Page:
Michael Lee and Helen Yang
Meet our Alumni
International Business Leaders Michael Lee and Helen Yang
With strong foundations in chemical engineering, University of Illinois alumni and spouses Helen Yang (PhD ‘88) and Michael Lee (PhD ‘87) have forged successful careers as global business leaders. Both credit their graduate school training as having proven valuable in their careers at DuPont and Honeywell.
At Illinois, “you really got an opportunity to train yourself in analyzing problems, in problem solving, finding the root cause and solution to problems,” said Lee, who still remembers the late nights of studying and taking photographs of droplet dispersion in the lab.
Both applied the methodology they learned at Illinois–designing experiments, analyzing, and testing results—to their early careers. And as they expanded their roles and responsibilities, both have found that technical background useful in their careers at science and technology-based companies, Yang said.
Since 2002, Lee and Yang have been based in Shanghai, China, where they have witnessed the country’s rapid growth and rising influence in the world’s economy. Lee, who started his career at DuPont, is now an executive at Honeywell, where he is Vice President and General Manager of its Environmental & Energy Solutions business and Vice President and General Manager of its Automation and Control Solutions business in China. Yang is Managing Director of Customer Service at DuPont in Asia Pacific.
Helen Yang and Michael Lee were born in Taiwan and emigrated to the U.S. with their families as children. Both excelled in math and chemistry in high school and decided to major in chemical engineering at the University of Pennsylvania. They met there as undergraduates while living on the same floor of their dorm.
Lee was a year ahead of Yang and was the first to come to the University of Illinois for graduate school. Yang, who was awarded a DuPont Fellowship, enrolled the following year. At Illinois, Yang studied thermodynamics under Professor Charles Eckert. Specifically, she examined the kinetics of the uncatalyzed and homogeneously catalyzed oxidization of p-chlorophenol in supercritical water. It was an experimental project and she designed and built the apparatus from scratch, with help from Eckert. Yang fondly remembers reviewing research and receiving advice from Eckert, who would also invite graduate students to his home for barbecues and Thanksgiving dinners.
Lee studied under Professor Thomas Hanratty. His thesis explored the droplet deposition in two-phase flow, how the dispersion of droplets in a turbulent pipe flow impacts the mass transfer of a two-phase process. Hanratty was great at coaching him on how to analyze and interpret data, Lee said. He has fond memories of being surrounded by tremendously talented people like Dr. Hanratty, other faculty, and fellow graduate students who were approachable and willing to talk through problems and possible solutions.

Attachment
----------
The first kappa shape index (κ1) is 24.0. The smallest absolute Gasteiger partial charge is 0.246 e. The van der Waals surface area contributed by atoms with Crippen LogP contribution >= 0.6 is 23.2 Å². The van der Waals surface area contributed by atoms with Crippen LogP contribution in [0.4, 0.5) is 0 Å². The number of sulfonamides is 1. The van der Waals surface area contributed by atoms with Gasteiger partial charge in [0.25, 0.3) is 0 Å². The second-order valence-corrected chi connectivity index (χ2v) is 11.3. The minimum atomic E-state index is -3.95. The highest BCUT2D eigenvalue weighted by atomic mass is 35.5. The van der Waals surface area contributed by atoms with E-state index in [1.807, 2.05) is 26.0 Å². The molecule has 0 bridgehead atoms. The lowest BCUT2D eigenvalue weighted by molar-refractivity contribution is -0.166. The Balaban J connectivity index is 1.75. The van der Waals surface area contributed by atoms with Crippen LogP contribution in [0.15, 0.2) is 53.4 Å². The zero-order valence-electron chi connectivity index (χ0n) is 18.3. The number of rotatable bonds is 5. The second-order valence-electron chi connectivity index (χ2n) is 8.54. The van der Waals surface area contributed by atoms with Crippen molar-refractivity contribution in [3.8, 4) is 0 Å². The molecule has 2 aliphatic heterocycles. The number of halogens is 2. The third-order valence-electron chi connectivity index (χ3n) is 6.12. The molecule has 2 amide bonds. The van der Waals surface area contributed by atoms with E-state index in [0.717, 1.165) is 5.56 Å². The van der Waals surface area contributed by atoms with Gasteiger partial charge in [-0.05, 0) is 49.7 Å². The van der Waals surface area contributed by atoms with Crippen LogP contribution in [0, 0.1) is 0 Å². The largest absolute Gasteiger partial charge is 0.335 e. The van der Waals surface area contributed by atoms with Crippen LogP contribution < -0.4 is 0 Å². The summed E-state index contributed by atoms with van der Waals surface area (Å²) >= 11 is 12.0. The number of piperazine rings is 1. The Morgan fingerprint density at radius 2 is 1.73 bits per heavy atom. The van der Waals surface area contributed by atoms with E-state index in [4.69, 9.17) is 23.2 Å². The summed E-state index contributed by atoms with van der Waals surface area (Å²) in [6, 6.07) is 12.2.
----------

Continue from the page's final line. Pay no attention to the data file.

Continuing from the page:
During their graduate school years, it was not uncommon for Lee and Yang to be in the lab through the night hours. But they did find some time to socialize with fellow graduate students over deep-dish pizza, attend events at Krannert Center for the Performing Arts, and tailgate before football games. In the summer, they enjoyed local food like corn on the cob.
“The sweetcorn was out of this world,” Lee said.
They married at the First Presbyterian Church in Urbana and celebrated at the University Inn, now a student residential complex called the Tower at Third. Both wanted to enter industry after completing their graduate studies and when DuPont representatives came to campus and interviewed them, both were hired.
Building careers at DuPont
After graduate school, Lee and Yang headed to Seaford, Del. There Yang was a research engineer in the flooring division, spending her days on the manufacturing floor, which provided good hands-on experience. Lee also joined the company as a research engineer, working in new product development. At the time, DuPont’s flooring business was introducing new pigmented fiber with better lightfastness.
While there, Lee’s interest in sales and marketing grew as he interacted with more people in that division. Within a few years, he moved into sales and marketing. Yang became a technical group leader, supporting day-to-day operations, and later taking on more managerial and supervisory roles.
Through the years both rose through the ranks at DuPont, first moving to Wilmington, Del., and later to Dalton and Atlanta, Ga., then to Richmond, Va.
After her technical roles, Yang transitioned into a supervisory role in the company’s program that hired graduates from top engineering schools and helped them establish careers with the company through a series of rotational assignments. Later, Yang moved into sales and marketing for flooring, working with carpet mills, designers, and architects of commercial buildings.